MLBPA won’t let media cover free agent camp

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As you probably know, in the wake of a slow offseason in which nearly 100 free agents still remain unsigned, the Major League Baseball Players Association is holding a training camp in Bradenton, Florida for free agents. The idea: let players get into playing shape so they do not fall behind signed players, thereby making it even harder to find work.

Today Nick Cafardo of the Boston Globe observes that the union is not allowing media access to the free agent camp:

I can see a possible argument for the MLBPA not allowing the media in. The reason has its roots in the last free agent camp the union put together.

The players went on strike in 1994. As spring dawned in 1995, the players were still on strike and the owners opened their camps with replacement players — scabs they figured could help them break the strike. They couldn’t break it and, at the end of March, the strike ended with a little help from the federal courts. Union players reported to camp.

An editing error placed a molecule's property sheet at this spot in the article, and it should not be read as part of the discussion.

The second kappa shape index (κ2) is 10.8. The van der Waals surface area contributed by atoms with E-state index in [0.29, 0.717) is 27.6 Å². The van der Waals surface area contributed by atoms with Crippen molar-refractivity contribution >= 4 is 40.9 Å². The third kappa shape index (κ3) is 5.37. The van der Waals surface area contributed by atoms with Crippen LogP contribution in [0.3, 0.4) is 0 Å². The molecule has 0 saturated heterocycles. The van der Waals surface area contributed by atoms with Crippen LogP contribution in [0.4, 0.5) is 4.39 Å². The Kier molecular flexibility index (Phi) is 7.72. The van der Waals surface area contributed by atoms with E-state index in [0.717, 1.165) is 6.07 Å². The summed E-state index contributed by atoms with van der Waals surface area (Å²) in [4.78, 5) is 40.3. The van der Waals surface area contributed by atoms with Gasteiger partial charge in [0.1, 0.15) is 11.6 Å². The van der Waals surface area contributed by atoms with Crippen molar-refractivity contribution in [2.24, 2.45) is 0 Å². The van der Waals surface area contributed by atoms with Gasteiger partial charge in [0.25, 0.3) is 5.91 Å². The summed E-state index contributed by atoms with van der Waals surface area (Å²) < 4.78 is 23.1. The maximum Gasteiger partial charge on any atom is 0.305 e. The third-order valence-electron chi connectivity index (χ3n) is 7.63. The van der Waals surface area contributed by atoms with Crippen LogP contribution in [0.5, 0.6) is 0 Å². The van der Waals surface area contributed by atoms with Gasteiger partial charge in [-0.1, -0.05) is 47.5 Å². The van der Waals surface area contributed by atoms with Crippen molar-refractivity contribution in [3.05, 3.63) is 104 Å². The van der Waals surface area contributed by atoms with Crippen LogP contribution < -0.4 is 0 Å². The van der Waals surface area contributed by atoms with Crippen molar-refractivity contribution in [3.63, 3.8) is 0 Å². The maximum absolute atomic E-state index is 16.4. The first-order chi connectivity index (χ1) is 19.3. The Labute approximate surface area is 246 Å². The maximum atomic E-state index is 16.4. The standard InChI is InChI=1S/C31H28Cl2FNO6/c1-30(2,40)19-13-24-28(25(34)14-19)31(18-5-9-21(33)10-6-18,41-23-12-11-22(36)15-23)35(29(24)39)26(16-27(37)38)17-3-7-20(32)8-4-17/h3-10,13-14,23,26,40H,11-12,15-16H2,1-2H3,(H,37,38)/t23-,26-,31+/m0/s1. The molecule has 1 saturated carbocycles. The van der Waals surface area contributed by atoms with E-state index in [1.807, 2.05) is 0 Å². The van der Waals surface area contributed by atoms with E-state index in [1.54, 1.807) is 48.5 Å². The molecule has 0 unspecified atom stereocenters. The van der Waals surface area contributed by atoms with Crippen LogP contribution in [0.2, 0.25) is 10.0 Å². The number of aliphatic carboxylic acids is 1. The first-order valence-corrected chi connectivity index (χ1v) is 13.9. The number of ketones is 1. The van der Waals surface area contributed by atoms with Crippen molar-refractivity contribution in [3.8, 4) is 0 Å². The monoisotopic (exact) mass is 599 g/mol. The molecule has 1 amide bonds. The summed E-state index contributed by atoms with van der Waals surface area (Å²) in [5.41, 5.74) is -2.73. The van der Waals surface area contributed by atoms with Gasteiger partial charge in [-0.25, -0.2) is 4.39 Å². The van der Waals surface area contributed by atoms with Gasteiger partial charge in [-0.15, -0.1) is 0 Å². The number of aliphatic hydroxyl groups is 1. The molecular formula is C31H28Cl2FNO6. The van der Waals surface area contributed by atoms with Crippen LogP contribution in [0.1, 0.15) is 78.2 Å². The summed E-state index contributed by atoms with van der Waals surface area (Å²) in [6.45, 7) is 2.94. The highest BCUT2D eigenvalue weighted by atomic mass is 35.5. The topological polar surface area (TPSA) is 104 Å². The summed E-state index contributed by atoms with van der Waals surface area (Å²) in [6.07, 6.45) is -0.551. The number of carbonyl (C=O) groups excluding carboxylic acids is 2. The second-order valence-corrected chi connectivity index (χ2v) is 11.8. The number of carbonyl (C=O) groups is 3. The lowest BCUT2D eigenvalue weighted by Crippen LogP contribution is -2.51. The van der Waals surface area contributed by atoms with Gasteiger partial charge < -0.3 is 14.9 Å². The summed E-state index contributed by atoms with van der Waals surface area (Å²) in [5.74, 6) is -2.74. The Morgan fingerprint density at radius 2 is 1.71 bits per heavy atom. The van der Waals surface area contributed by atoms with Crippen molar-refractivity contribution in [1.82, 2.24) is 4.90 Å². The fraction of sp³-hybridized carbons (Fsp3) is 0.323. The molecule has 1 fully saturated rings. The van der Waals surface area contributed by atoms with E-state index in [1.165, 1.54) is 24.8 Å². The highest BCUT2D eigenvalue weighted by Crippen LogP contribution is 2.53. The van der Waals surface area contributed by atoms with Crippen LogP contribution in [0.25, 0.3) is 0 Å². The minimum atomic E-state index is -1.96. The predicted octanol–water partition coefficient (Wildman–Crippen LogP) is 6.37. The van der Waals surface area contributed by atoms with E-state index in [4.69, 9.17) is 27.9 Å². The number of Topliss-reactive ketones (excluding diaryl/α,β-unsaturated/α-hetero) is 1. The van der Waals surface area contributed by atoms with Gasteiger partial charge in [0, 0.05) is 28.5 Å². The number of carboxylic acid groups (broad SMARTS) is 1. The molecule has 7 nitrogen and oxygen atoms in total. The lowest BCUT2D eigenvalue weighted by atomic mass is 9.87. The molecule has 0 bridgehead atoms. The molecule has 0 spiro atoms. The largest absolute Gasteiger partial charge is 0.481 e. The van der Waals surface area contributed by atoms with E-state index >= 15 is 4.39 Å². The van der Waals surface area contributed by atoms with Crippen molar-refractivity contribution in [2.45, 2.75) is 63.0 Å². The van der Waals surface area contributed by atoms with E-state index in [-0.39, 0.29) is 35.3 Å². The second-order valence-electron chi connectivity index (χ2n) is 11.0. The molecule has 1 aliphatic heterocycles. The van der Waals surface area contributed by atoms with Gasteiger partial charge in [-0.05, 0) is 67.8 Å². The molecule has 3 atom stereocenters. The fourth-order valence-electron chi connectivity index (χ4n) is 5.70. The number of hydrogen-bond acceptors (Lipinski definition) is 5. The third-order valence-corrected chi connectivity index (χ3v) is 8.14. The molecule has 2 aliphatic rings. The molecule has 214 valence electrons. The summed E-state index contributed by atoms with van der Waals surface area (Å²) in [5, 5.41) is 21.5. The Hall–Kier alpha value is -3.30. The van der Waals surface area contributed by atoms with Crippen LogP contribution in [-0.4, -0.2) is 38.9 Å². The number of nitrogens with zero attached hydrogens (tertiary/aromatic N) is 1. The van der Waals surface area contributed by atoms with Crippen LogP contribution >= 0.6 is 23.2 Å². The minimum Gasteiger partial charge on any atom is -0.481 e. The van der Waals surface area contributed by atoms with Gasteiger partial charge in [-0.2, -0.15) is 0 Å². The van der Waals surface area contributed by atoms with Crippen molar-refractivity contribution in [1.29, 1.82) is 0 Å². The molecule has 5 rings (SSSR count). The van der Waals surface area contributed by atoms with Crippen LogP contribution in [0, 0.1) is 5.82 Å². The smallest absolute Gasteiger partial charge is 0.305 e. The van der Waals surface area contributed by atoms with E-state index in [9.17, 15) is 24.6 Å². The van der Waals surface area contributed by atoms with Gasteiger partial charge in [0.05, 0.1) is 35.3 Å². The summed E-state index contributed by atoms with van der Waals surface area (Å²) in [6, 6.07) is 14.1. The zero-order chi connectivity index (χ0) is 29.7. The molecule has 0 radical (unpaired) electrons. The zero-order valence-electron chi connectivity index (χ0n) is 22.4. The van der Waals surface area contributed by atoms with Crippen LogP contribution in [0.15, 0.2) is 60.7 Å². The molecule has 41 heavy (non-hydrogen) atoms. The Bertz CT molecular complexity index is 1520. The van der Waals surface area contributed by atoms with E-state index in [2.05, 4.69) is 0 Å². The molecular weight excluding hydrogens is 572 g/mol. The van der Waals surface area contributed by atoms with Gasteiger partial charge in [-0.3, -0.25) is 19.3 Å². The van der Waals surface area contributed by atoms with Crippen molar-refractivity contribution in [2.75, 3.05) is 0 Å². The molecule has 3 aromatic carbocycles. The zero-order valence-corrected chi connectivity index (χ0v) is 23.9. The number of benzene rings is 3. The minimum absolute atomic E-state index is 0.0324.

At least most did. There were still over 100 free agents who had not found jobs due to the signing-freeze imposed by the strike. Some quickly found work, but many did not, and they were in a bad place as March turned to April and the season’s beginning quickly approached.

The MLBPA addressed this by putting together a camp in Homestead, Florida, where unsigned players could get to work. Not a lot of players attended the camp — around 60 or 70 depending on which report you read — but enough did to where the camp could function more or less like a normal camp. Like the 2018 version, which is being run by Bo Porter, it was run by a former manager, Jackie Moore.

The media was invited to the 1995 camp, but the coverage that came out of it was not flattering. Most of it focused on the desperation of the unsigned players and was rather sad in tone. There was an element of hopelessness in lot of that coverage given that it focused on the reality that these were guys whose careers may be ending. And many careers did, in fact, end in the spring if 1995. Looking back on those stories it was a reminder that, though the union won the 1994-95 strike by almost every measure, there were casualties.